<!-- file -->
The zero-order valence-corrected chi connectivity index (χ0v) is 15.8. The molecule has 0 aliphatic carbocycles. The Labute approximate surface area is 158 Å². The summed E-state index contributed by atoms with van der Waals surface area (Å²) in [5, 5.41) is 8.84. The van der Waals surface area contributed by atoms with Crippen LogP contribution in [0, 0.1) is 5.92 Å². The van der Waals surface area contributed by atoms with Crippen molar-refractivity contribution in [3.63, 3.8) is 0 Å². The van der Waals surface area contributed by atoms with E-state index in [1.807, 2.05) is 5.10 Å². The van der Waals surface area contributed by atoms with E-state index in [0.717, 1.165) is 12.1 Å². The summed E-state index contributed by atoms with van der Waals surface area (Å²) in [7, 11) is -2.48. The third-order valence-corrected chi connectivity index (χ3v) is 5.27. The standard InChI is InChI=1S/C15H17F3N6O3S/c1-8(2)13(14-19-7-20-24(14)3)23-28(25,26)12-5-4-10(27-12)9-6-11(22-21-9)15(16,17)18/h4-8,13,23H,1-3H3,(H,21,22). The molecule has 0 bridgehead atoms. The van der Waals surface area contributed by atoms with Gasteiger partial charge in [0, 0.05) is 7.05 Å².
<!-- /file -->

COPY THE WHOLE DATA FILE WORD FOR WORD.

The zero-order valence-corrected chi connectivity index (χ0v) is 15.8. The molecule has 0 aliphatic carbocycles. The Labute approximate surface area is 158 Å². The summed E-state index contributed by atoms with van der Waals surface area (Å²) in [5, 5.41) is 8.84. The van der Waals surface area contributed by atoms with Crippen LogP contribution in [0, 0.1) is 5.92 Å². The van der Waals surface area contributed by atoms with Crippen molar-refractivity contribution in [3.63, 3.8) is 0 Å². The van der Waals surface area contributed by atoms with E-state index in [1.807, 2.05) is 5.10 Å². The van der Waals surface area contributed by atoms with E-state index in [0.717, 1.165) is 12.1 Å². The summed E-state index contributed by atoms with van der Waals surface area (Å²) in [7, 11) is -2.48. The third-order valence-corrected chi connectivity index (χ3v) is 5.27. The standard InChI is InChI=1S/C15H17F3N6O3S/c1-8(2)13(14-19-7-20-24(14)3)23-28(25,26)12-5-4-10(27-12)9-6-11(22-21-9)15(16,17)18/h4-8,13,23H,1-3H3,(H,21,22). The molecule has 0 bridgehead atoms. The van der Waals surface area contributed by atoms with Gasteiger partial charge in [0, 0.05) is 7.05 Å².